Miami Beach

Should commissioners get a pay raise? Six ballot questions for Miami Beach voters

Miami Beach voters will decide on six ballot questions when they head to the polls, including whether to give elected officials a pay raise.

Voters last year narrowly rejected a similar referendum that would have increased salaries for commissioners by $40,000 and by nearly $66,000 for the mayor. The proposal was defeated by a five-point margin.

But it’s back on the ballot, at commissioners’ request. Election Day is Nov. 5, and early voting runs through Nov. 3.

The only change is that the proposal wouldn’t take effect until 2021, to shield commissioners from the perception that they voted for their own raises.

MiamiBeachCityHall (1).jpg
Miami Herald file

The city charter set salaries in 1966 at $6,000 and $10,000, respectively, for the commissioners and the mayor, but that does not include the monthly stipends and car allowances elected officials enjoy.

With all stipends and allowances taken into consideration, commissioners receive $39,000 a year, the city said. The mayor makes $40,000. Their pensions are dependent on the overall earnings, not what is set in the charter.

Referendum 2 cites the lower figure when asking voters if they want to raise the salaries. The referendum asks to increase the pay to $45,381 for commissioners and $75,636 for the mayor, the value of the 1966 salaries adjusted for the cost of living.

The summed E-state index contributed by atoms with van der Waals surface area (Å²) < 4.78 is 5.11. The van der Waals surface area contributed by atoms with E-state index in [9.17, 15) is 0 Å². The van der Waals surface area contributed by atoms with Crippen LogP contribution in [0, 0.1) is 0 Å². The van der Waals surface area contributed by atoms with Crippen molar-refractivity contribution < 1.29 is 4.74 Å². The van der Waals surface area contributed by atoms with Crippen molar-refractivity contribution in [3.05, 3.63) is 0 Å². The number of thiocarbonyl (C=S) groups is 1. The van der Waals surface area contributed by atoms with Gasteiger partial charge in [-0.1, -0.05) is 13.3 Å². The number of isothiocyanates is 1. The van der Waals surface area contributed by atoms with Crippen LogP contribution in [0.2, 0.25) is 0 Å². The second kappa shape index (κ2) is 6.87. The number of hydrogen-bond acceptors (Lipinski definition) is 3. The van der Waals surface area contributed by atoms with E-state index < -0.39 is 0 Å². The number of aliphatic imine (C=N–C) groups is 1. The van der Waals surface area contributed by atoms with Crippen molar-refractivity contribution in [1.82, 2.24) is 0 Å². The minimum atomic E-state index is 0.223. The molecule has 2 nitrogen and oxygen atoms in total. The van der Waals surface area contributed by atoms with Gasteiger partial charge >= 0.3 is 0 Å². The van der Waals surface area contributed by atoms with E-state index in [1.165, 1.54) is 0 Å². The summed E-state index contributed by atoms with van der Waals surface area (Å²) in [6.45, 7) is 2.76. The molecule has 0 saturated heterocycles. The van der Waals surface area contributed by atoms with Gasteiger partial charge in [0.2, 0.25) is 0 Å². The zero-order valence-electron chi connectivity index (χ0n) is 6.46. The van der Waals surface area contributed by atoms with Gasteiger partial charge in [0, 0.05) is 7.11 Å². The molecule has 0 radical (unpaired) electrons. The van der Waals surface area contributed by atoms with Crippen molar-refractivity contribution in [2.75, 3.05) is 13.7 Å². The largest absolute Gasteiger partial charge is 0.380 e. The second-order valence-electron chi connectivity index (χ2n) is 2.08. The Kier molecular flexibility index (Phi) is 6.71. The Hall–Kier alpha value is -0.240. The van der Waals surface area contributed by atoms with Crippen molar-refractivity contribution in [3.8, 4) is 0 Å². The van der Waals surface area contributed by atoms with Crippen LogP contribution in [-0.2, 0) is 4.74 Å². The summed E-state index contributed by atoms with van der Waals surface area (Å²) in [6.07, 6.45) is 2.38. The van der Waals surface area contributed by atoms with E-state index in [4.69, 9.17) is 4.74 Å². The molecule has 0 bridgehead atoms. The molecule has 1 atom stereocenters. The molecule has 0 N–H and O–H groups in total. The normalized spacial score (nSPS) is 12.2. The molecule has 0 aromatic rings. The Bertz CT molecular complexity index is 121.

If approved, salaries in the future would be increased annually based on the Consumer Price Index, although not to exceed 3% a year.

Miami Beach Commissioner Micky Steinberg was the lone dissenting vote on the dais when the referendum was placed on the ballot.

“As I stated at the commission meeting, I agree people should be properly compensated for their work, but that this ballot question — no matter how well intended — needed to be ‘cooked more’ in terms of our monthly stipend and pension.”

Miami_Beach_Portraits_CityHall_MJO_004.JPG
Ricky Arriola MATIAS J. OCNER mocner@miamiherald.com

Commissioner Ricky Arriola, who is running for re-election, said he supports the pay raise because being a commissioner is a “full-time job.”

“Sure it would be great if we could fully explain the cost of being a city commissioner, including the monthly stipend we receive (which is subject to tax),” he said in a statement. “But we are limited to 75 words on the ballot.”

The remaining ballot questions deal with mayoral term lengths and limits, processes for filling commission vacancies and density in development:

Referendum 1 would increase the mayor’s term from two years to four years, and change the mayor’s term limit from three two-year terms to two four-year terms.

Referendum 3 would establish procedures for the commission in the event of a resignation. Commissioners would be required to decide whether to appoint a new commissioner or schedule an election to replace the commissioner.

Referendum 4 would establish “Pride Park” as the name of the new park on the parking lot known as Convention Center Park/P-Lot.

Referendum 5 would authorize added density to the development of historic buildings for “adaptive reuse.”

Referendum 6 would add density to the development of office space along Washington Avenue and Alton Road.

A sample ballot can be found at the city of Miami Beach’s website under election information.

Martin Vassolo covers the politics and government of Miami Beach for the Miami Herald. He began working for the Herald in January 2018 after attending the University of Florida, where he served as the editor-in-chief of The Independent Florida Alligator. Previously, he was a general assignment reporter on the Herald’s metro desk and a political reporting intern.
  Comments